An increasingly topical and global phenomenon, the ancient art of assembly making has regained interest in democratic theory and generated a nascent "industry" of participative formats, among which popular and citizen assemblies. However, many important aspects of a successful assembly remain under-researched, especially on larger scales. Moreover, in depth interdisciplinary approaches seem to be rare.
Focusing on the conditions for inclusive and egalitarian deliberations, our inquiry aims to deepen the understanding of epistemic and civic benefits of assemblies, the role of emotions and collective affects, as well as the place of conflict and dissensus in the deliberative processes. A special attention is given to the forms of assemblies exploring the relation between the spaces, architectures, choreographies of the bodies and the knowledge and effects they produce.
While there is a growing ambition to standardise the deliberative procedures, certainly useful for improving the quality of the practice, we are committed to support experimentation, vital for advancing knowledge. We plan to design and organise assemblies where contributors from a variety of fields such as social science, activism, art, design, and architecture, together with other interested citizens, will jointly work to develop forms and protocols for experimentations.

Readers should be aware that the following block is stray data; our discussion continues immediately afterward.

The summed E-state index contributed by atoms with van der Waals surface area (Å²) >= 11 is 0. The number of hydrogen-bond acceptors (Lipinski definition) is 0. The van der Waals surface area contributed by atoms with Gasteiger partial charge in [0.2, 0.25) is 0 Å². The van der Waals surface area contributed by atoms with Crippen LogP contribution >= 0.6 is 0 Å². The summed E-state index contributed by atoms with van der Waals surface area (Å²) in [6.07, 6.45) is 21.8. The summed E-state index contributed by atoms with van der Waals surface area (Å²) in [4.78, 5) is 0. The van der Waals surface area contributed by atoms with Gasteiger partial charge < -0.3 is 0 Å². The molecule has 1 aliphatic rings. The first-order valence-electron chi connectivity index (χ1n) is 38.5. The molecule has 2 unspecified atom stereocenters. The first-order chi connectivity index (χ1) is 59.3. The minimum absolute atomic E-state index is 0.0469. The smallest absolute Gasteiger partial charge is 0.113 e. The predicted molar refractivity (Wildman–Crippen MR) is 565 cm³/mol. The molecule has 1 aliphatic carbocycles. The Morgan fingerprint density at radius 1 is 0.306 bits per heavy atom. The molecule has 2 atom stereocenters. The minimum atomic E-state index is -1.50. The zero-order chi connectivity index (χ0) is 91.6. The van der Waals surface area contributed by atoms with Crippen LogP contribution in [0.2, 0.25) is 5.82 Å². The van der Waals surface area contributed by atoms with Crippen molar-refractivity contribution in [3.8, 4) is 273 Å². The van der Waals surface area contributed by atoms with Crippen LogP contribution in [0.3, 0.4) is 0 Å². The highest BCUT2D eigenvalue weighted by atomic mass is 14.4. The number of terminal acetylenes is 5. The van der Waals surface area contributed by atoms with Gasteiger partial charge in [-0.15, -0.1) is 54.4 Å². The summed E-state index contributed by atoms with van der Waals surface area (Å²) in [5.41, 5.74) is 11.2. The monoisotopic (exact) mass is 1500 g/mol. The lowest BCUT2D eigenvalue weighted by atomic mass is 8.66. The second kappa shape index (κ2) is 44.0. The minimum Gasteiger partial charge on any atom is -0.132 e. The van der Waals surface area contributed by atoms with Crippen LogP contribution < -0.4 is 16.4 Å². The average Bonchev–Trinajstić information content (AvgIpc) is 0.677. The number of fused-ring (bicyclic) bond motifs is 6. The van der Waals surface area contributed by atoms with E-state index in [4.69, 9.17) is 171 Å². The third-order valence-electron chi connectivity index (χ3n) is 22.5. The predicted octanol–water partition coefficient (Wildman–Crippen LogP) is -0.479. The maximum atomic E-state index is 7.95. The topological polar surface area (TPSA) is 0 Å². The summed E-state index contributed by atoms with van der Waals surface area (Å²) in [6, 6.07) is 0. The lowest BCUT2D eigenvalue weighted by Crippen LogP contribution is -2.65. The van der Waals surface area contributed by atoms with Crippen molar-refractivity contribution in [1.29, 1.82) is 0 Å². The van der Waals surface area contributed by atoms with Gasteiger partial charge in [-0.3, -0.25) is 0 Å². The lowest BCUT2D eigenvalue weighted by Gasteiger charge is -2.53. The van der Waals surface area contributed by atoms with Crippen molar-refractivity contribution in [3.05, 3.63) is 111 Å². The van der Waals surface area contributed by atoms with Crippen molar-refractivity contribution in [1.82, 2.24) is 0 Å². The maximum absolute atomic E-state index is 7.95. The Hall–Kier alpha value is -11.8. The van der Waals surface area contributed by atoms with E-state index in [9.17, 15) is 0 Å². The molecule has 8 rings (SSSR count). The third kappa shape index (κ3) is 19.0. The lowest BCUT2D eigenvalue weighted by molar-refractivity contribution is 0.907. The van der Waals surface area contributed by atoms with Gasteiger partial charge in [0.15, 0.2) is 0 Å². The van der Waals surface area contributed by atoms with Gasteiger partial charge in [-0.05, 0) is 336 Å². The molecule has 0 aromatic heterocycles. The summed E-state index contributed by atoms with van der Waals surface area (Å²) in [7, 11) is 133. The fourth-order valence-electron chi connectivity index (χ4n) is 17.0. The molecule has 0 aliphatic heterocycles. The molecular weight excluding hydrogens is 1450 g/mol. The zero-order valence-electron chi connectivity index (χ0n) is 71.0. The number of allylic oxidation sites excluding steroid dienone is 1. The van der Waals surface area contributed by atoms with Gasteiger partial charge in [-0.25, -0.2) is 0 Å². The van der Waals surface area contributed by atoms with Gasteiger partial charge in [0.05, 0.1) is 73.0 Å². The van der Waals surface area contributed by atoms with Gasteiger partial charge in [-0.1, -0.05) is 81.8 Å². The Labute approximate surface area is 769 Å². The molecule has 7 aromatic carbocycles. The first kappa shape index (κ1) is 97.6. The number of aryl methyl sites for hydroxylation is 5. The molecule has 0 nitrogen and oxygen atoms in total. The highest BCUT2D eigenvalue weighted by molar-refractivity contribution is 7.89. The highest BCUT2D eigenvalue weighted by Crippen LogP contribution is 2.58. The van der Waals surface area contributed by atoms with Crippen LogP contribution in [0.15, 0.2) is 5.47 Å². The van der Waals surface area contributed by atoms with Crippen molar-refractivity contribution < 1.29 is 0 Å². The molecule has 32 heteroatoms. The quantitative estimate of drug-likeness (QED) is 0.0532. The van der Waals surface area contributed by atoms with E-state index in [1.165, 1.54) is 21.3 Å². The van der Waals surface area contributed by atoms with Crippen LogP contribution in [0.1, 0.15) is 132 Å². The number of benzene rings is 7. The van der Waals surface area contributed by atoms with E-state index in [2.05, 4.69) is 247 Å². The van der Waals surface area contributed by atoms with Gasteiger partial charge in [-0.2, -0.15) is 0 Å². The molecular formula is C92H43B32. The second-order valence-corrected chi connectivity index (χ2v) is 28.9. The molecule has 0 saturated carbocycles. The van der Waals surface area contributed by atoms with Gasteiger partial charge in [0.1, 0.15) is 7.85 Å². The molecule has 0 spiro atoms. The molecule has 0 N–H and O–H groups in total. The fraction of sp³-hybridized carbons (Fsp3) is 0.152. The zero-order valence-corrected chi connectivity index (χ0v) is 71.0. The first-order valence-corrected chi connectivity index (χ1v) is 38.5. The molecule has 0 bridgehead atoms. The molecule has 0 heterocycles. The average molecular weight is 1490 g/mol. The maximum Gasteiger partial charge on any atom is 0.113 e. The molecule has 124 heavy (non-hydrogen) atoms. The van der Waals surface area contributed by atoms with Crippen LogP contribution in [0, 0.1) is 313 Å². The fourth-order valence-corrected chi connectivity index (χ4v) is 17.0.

A series of public events will accompany the process in order to open the discussion on the conceptual, methodological and political aspects of assembly making. Our goal is to transform the topic into a matter of public concern and call to invest into experimentation and innovation of these promising forms of collective policymaking.